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New’s of the week selected by Impactscool – May 13th

13 May 2019 | Written by La redazione

The most important news about future and technology selected by Impactscool team

The peanuts that could be resistant to parasites, diseases and droughts

Thanks to the study of the DNA of two different peanut species, the researchers combined the two genomes into a single plant that could be more resistant and characterized by greater production and quality. The American Agricultural Research Service and the University of Georgia published in the journal Nature Genetics the result of a research on the peanut genome. Initially, the scientists sequenced the genomes of the two wild ancestors separately, using DNA taken from the two species. This made it easier to identify the structural features of the genomes; using advanced DNA sequencing equipment, the researchers merged the two DNAs into a single variant of commercially grown peanut. The study could allow better resistance to pests and drought tolerance, high seed production, better oil quality and resistance to diseases and pests.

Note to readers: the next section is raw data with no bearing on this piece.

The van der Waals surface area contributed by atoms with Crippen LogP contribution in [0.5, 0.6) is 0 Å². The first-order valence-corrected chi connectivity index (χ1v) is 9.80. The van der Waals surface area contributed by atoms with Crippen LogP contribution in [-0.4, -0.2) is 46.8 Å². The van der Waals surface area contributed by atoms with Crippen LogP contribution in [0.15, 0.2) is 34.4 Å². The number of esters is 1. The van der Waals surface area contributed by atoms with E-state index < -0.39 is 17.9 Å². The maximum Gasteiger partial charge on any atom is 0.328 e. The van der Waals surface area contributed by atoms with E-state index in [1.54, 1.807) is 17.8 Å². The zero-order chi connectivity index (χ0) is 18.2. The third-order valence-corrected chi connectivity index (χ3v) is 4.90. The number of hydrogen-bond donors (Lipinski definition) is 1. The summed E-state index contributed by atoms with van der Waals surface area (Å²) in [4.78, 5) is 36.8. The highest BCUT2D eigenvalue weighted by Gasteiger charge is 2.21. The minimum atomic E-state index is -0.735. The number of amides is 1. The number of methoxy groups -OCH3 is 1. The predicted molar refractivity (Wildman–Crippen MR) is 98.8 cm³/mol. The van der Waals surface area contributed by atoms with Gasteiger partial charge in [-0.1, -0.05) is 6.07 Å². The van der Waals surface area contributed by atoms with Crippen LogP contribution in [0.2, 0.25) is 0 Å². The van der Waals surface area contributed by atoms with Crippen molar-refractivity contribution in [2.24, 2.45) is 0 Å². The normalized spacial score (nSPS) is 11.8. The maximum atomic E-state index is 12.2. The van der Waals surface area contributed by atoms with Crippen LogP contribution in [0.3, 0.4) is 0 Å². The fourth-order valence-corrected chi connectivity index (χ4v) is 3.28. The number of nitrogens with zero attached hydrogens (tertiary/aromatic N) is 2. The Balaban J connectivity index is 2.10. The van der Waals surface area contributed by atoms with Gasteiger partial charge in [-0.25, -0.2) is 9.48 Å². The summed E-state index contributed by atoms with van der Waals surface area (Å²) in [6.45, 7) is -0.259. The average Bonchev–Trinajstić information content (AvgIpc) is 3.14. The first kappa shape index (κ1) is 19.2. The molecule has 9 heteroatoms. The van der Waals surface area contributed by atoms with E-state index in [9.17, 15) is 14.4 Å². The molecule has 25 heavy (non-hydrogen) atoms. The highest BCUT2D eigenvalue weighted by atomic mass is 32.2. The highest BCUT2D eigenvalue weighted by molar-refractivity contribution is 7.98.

Tissue chips in orbit

They will help us understand how to cure old age-related diseases and better cope with human permanence in space. On 11 May the SpaceX CRS-17 mission will depart from Cape Canaveral, a supply launch to the International Space Station. Between the two and a half tons of stocks there will also be four small sheets of transparent plastic. These are tiny human tissue chips and complex 3-D bioengineered models that mimic the structure and function of human organ systems. Kidneys, bones and cartilage, lung and bone marrow and blood-brain barrier to be precise. These chips will remain alive on the ISS for a year, before returning to Earth to be studied and to verify the conditions. After 18 months they will return to orbit to experiment with different treatments. The results of this research will be able to counteract the risks associated with permanence in space, which involves damage similar to that caused by old age, from osteoporosis to problems with the immune system.


Climate change goes banana

Changes in moisture and temperature allow a fungus that attacks plants to thrive in areas where it previously could not. The consequences of climate change are sometimes subtle, such as a plant disease that appears in environments where it did not exist before. This is the case of the Black Sigatoka, a disease caused by a fungus, Pseudocercospora fijiensis, which is found only in tropical areas and which has now succeeded in infecting large areas of Latin America and north as far as Florida. The plants infected with this disease have black streaks on the leaves, this is the fungus that occupies the surface preventing the plant from performing photosynthesis effectively. The result is that infected plants produce up to 80% less bananas.


Self driving cars are getting a new pair of eyes